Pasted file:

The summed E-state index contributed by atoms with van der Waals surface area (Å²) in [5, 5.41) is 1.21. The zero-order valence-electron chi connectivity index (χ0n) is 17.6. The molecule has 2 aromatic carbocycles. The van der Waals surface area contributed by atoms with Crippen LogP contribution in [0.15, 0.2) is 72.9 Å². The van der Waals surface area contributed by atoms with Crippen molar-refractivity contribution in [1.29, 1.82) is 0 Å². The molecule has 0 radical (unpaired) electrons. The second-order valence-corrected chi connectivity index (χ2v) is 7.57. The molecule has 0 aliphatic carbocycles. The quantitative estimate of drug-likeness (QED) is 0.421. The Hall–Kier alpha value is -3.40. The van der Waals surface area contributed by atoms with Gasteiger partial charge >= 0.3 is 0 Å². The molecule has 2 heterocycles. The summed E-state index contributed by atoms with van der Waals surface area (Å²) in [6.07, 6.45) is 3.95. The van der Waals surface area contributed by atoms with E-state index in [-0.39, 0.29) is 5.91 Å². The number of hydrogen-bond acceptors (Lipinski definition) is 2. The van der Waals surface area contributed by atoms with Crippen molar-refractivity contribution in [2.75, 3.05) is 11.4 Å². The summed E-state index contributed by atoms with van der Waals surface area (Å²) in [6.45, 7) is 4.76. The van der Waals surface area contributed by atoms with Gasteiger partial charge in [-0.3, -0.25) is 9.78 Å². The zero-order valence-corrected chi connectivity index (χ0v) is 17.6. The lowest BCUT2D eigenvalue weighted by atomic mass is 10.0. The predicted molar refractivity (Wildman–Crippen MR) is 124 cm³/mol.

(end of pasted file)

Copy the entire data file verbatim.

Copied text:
The summed E-state index contributed by atoms with van der Waals surface area (Å²) in [5, 5.41) is 1.21. The zero-order valence-electron chi connectivity index (χ0n) is 17.6. The molecule has 2 aromatic carbocycles. The van der Waals surface area contributed by atoms with Crippen LogP contribution in [0.15, 0.2) is 72.9 Å². The van der Waals surface area contributed by atoms with Crippen molar-refractivity contribution in [1.29, 1.82) is 0 Å². The molecule has 0 radical (unpaired) electrons. The second-order valence-corrected chi connectivity index (χ2v) is 7.57. The molecule has 0 aliphatic carbocycles. The quantitative estimate of drug-likeness (QED) is 0.421. The Hall–Kier alpha value is -3.40. The van der Waals surface area contributed by atoms with Gasteiger partial charge >= 0.3 is 0 Å². The molecule has 2 heterocycles. The summed E-state index contributed by atoms with van der Waals surface area (Å²) in [6.07, 6.45) is 3.95. The van der Waals surface area contributed by atoms with E-state index in [-0.39, 0.29) is 5.91 Å². The number of hydrogen-bond acceptors (Lipinski definition) is 2. The van der Waals surface area contributed by atoms with Crippen molar-refractivity contribution in [2.75, 3.05) is 11.4 Å². The summed E-state index contributed by atoms with van der Waals surface area (Å²) in [6.45, 7) is 4.76. The van der Waals surface area contributed by atoms with Gasteiger partial charge in [-0.3, -0.25) is 9.78 Å². The zero-order valence-corrected chi connectivity index (χ0v) is 17.6. The lowest BCUT2D eigenvalue weighted by atomic mass is 10.0. The predicted molar refractivity (Wildman–Crippen MR) is 124 cm³/mol.